It seemed impossible, unreal to Reva, as if she was watching a bad movie. No amount of screaming would make it stop; the car just kept burning and burning, the flames growing higher and more ferocious, burning with them all her hopes for a son who had known more pain in his life than a body ought to, burning all her dreams for her granddaughter.
They were gone. Her hopes and dreams for them. The son she'd fought so hard to tame, the son who finally came to believe he was loved. Jonathan and Sarah, gone just like that - as long as it had taken that car to sail from the top of the cliff to the bottom of the quarry.
It was all gone.
Copyright © 2007 by Procter & Gamble Productions, Inc.
Aubrey Cross liked to do her shopping when most everyone else in the dusty town of Tourmaline, California, was sitting down to dinner in front of the TV. The fewer people she ran into who knew her or her family, the better, and in Tourmaline, it was impossible to go anywhere without someone knowing her because of her dad. That was because he was Ezekiel "Zeke" Cross -- the county sheriff, which he'd been as far back as Aubrey could remember -- who made this godforsaken town his home.
Everyone who knew Zeke loved Zeke -- everyone except Aubrey. She couldn't stand him. One might go so far as to say she hated Zeke. And hating Zeke made her the town's pariah.
Okay, maybe not the town's pariah -- she did have one friend. Sort of. Not the kind of friend she'd go to lunch with and then go shopping with, because Aubrey wasn't much of a shopper, and they'd only recently become friendly at work. But Noelle Fischer was someone Aubrey could talk to, and she had the feeling that Noelle was really on her side.
Aubrey didn't get that feeling from most people in Tourmaline, and while she wasn't exactly a pariah, she sure felt that way sometimes.
She just didn't fi t in with the sleepy pace of this town. Her mom used to talk about how different the town had been when she was a kid, when they were still mining tourmaline here and the economy was thriving. But the tourmaline had been mined up before Aubrey was born, and most people who wanted to make a good living had moved to San Diego or Phoenix. To Aubrey's way of thinking, that left the old people, the deadbeats, and those with no ambition in life -- the very sort of people who were easily infl uenced by a bully like her father.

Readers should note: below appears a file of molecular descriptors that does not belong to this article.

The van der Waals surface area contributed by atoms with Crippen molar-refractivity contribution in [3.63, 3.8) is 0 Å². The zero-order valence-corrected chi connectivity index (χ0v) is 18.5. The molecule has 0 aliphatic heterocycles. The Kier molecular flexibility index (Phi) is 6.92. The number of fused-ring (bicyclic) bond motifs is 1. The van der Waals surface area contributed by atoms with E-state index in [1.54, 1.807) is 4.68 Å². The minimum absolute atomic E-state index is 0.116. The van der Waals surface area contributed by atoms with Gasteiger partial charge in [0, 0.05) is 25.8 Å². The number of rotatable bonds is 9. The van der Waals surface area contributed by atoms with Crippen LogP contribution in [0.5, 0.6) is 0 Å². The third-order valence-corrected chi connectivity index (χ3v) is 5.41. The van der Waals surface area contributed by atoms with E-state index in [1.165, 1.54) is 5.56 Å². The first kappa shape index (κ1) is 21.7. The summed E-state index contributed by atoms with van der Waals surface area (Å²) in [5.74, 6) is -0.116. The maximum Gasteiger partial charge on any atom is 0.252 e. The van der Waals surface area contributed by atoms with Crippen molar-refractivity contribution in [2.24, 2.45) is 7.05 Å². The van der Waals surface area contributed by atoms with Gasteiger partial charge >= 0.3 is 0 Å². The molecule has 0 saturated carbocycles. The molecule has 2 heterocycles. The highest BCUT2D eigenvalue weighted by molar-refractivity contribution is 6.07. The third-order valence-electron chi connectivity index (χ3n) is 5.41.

He was a bully, maybe even worse, even if she was the only person who knew it.
Just this afternoon, they'd had another verbal brawl. He wanted her to move back home. When she'd come back for Mom's funeral three months ago -- and ended up staying for reasons that had seemed noble at the time, but now seemed insane -- he didn't like that she hadn't come home to be with him. Zeke said her living in the small apartment she rented when he had a big house right in the middle of town left her open to talk.
But Aubrey knew it was because he couldn't control her as easily if she wasn't under his thumb.
"I'm only going to be in town another month, if even that, "she'd said warily when he'd started in on her again today. She'd watched him walking around her little apartment, his hands on his gun belt, that ever- present sneer on his lips as he looked at the few things of Mom's she'd managed to salvage before he threw all her mother's belongings away.
Most women thought Zeke Cross was handsome -- tall, dark- haired, with a nice smile when he decided to summon it -- but Aubrey thought he was the ugliest man on earth. She could hardly bear to look at him when she said, "I'm going back to San Diego so I can start school with the fall session."
"And what are you going to live on, your good looks and charm?" he asked snidely. "You don't have any money, and I'm sure as hell not giving you any. I'm done throwing money down black holes, especially now that your mother is gone."
She winced at the stab of pain caused by the reminder of her mother's death. As for the money, she couldn't care less. It had been three years since Aubrey had lived at home. Three years since she'd earned enough money to move to San Diego and start college. In those three years, she'd never forgotten how abusive her father was, but the pain of it had faded. Now, she was sorely reminded of how debilitating his nastiness could be to one's psyche, and he was just getting warmed up.
By the time he'd left her apartment, she'd been reduced to the size of a garden gnome.
She was still feeling unsettled when she pulled into the lot of the local supermarket and parked. She pulled a black corduroy newsboy cap down over her eyes, which did nothing to keep people from recognizing her, but made her feel as if she couldn't see them. She pushed her short, black hair behind her ears, straightened her black T-shirt advertising the band Radiohound, which she wore over a pair of low-rise, tightfitting jeans, topped with a killer metal belt she'd picked up in San Diego, and got out of her car.
She checked herself in the refl ection of the car window -- she liked her style, which her friend Franny at college said was a cross between urban hip- hop and California tree hugger. Frankly, Franny -- a performance artist -- had introduced Aubrey to style, all of it different and expressive and so much better than what seemed to be the standard uniform for women in Tourmaline -- capris and a white shirt.
Aubrey lifted the lo... --This text refers to an out of print or unavailable edition of this title.